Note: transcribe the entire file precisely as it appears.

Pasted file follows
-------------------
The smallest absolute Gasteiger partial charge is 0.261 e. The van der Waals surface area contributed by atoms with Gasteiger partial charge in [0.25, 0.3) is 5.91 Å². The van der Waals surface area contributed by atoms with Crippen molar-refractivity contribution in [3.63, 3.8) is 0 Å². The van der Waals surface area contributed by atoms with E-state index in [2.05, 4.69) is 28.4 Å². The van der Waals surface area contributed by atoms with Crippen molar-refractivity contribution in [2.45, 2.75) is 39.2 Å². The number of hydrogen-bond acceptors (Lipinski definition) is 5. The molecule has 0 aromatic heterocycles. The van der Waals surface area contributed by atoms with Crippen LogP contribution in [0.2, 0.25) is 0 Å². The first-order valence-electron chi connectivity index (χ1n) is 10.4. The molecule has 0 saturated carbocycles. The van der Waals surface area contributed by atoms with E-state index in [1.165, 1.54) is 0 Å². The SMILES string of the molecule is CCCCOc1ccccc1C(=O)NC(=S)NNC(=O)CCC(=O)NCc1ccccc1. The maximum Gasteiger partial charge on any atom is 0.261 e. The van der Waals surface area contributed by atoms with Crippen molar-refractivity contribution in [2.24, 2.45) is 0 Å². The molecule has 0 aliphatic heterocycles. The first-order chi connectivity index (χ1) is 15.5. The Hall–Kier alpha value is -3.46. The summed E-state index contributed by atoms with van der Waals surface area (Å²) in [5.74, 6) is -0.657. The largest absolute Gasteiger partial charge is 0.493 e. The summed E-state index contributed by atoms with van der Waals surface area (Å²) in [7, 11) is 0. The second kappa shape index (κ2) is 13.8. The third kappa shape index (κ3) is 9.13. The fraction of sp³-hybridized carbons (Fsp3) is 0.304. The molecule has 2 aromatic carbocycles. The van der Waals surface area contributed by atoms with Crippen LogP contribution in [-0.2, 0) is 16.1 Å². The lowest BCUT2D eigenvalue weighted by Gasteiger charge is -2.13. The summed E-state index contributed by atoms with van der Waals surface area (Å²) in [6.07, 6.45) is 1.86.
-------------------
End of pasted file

The smallest absolute Gasteiger partial charge is 0.261 e. The van der Waals surface area contributed by atoms with Gasteiger partial charge in [0.25, 0.3) is 5.91 Å². The van der Waals surface area contributed by atoms with Crippen molar-refractivity contribution in [3.63, 3.8) is 0 Å². The van der Waals surface area contributed by atoms with E-state index in [2.05, 4.69) is 28.4 Å². The van der Waals surface area contributed by atoms with Crippen molar-refractivity contribution in [2.45, 2.75) is 39.2 Å². The number of hydrogen-bond acceptors (Lipinski definition) is 5. The molecule has 0 aromatic heterocycles. The van der Waals surface area contributed by atoms with Crippen LogP contribution in [0.2, 0.25) is 0 Å². The first-order valence-electron chi connectivity index (χ1n) is 10.4. The molecule has 0 saturated carbocycles. The van der Waals surface area contributed by atoms with E-state index in [1.165, 1.54) is 0 Å². The SMILES string of the molecule is CCCCOc1ccccc1C(=O)NC(=S)NNC(=O)CCC(=O)NCc1ccccc1. The maximum Gasteiger partial charge on any atom is 0.261 e. The van der Waals surface area contributed by atoms with Crippen molar-refractivity contribution in [2.24, 2.45) is 0 Å². The molecule has 0 aliphatic heterocycles. The first-order chi connectivity index (χ1) is 15.5. The Hall–Kier alpha value is -3.46. The summed E-state index contributed by atoms with van der Waals surface area (Å²) in [5.74, 6) is -0.657. The largest absolute Gasteiger partial charge is 0.493 e. The summed E-state index contributed by atoms with van der Waals surface area (Å²) in [7, 11) is 0. The second kappa shape index (κ2) is 13.8. The third kappa shape index (κ3) is 9.13. The fraction of sp³-hybridized carbons (Fsp3) is 0.304. The molecule has 2 aromatic carbocycles. The van der Waals surface area contributed by atoms with Crippen LogP contribution in [-0.2, 0) is 16.1 Å². The lowest BCUT2D eigenvalue weighted by Gasteiger charge is -2.13. The summed E-state index contributed by atoms with van der Waals surface area (Å²) in [6.07, 6.45) is 1.86.